NATIONAL BUSINESS ACQUISITIONS, INC. v. MANDULA.
This case concerns a contract between a business broker and a potential business purchaser containing a provision that the purchaser may be liable if he interferes with the broker's right to a commission from the seller of a certain business. The question on appeal is whether this contract provision renders that purchaser liable if he contacts the seller and buys the business long after the purchaser has had any contact with the broker. Since the broker was not entitled to a commission from the seller, we hold that the contract does not impose any liability and therefore affirm summary judgment in the purchaser's favor.
Construed in favor of the plaintiff/broker, the evidence shows that the owner of Transmission Air Conditioning Parts Specialists, Inc. (TAPS) offered his business for sale under an “open listing,” which meant that any broker could sell the property and earn a commission. In August 1995, National Business Acquisitions (NBA), a business broker, approached John Mandula about buying TAPS. NBA had Mandula sign an “Acknowledgment and Confidentiality Agreement,” drafted by NBA, which included the following provision:
In consideration of information furnished and presented to me of the places of business listed above [including TAPS], I agree that should I buy ․ any of them within three (3) years from date hereof, that I will protect [NBA's] right to commission. I understand that [NBA] has a listing agreement or contract with owner or their authorized agent, of the places listed [above] which provides for a commission payment. I understand that if I interfere in any way with the broker's contract right to a commission from seller, I may be personally liable for the payment of that commission.1
Shortly following NBA's presentation regarding TAPS, Mandula announced that he was not interested in buying the business, and no offer was made.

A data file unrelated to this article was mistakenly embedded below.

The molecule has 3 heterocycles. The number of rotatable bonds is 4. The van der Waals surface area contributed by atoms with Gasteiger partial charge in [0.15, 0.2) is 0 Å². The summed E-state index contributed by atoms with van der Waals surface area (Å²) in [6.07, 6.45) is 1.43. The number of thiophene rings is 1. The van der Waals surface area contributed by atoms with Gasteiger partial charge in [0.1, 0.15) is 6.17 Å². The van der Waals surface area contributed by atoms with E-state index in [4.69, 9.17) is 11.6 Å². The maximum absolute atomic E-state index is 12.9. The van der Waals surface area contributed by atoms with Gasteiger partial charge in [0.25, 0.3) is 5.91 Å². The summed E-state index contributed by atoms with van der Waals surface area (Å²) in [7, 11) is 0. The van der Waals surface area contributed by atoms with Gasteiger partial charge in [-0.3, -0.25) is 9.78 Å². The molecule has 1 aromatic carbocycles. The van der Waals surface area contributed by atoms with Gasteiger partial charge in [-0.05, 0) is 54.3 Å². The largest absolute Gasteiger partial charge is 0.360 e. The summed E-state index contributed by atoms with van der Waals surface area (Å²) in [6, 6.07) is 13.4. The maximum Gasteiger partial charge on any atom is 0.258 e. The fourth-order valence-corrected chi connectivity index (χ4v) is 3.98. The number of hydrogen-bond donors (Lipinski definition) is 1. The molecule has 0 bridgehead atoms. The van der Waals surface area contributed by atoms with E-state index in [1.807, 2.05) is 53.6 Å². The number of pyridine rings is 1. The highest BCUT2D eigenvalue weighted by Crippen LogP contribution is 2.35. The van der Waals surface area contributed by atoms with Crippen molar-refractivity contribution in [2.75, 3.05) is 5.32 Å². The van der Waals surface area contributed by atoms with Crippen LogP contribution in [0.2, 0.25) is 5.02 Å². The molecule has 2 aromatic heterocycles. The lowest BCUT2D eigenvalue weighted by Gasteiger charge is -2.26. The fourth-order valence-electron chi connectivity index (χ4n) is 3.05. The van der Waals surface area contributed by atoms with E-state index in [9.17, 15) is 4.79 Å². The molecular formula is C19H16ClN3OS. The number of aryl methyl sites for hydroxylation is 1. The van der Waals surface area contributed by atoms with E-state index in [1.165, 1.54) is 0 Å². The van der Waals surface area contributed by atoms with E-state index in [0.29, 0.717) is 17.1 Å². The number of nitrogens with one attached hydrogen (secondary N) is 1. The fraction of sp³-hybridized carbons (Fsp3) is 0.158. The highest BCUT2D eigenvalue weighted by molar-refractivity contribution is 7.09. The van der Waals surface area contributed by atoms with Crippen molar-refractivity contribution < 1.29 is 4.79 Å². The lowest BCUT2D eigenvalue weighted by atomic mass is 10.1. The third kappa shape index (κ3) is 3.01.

Over a year later, an employee in Mandula's business (which did business with TAPS) informed Mandula that TAPS was for sale. Mandula did nothing. In early 1997, the employee once again brought the matter to Mandula's attention, who then contacted TAPS and without the involvement of NBA negotiated a purchase of TAPS's assets that closed in May 1997.
NBA sued Mandula for breach of contract, claiming that the “Acknowledgment and Confidentiality Agreement” obligated Mandula to pay NBA a commission on the business sale if he interfered with NBA obtaining a commission from the seller. The trial court granted Mandula's motion for summary judgment, holding that because NBA had no right to a commission from the seller, Mandula could not have interfered with that right. NBA appeals the summary judgment order.
1. NBA's sole argument on appeal is that because there is a factual dispute whether in 1996 and 1997 Mandula remembered that NBA had first brought TAPS to his attention, summary judgment was inappropriate. This fact is immaterial to determining whether Mandula breached his agreement with NBA or whether NBA was the procuring cause. “[S]ummary judgment is not inappropriate where contradictory statements are made with regard to wholly immaterial matter.” 2
Nevertheless, we will review the merits of the trial court's order on summary judgment. On review of a grant of summary judgment, we apply a de novo standard of review and view the evidence in the light most favorable to the nonmovant.3 If there is no genuine issue of material fact and the movant is entitled to judgment as a matter of law, summary judgment is proper.4
2. The “Acknowledgment and Confidentiality Agreement” did not obligate Mandula to pay NBA a commission if he interfered with NBA's right to a commission from the seller of TAPS. The agreement provided only that if he interfered with NBA's right to a commission from the seller, he “ may” be liable for payment of that commission. It did not specify the conditions under which he would be liable. Even if this provision were ambiguous, it would be construed against NBA as its drafter.5 Thus, NBA's only alleged cause of action-that Mandula breached his contractual obligation to pay the commission-must fail.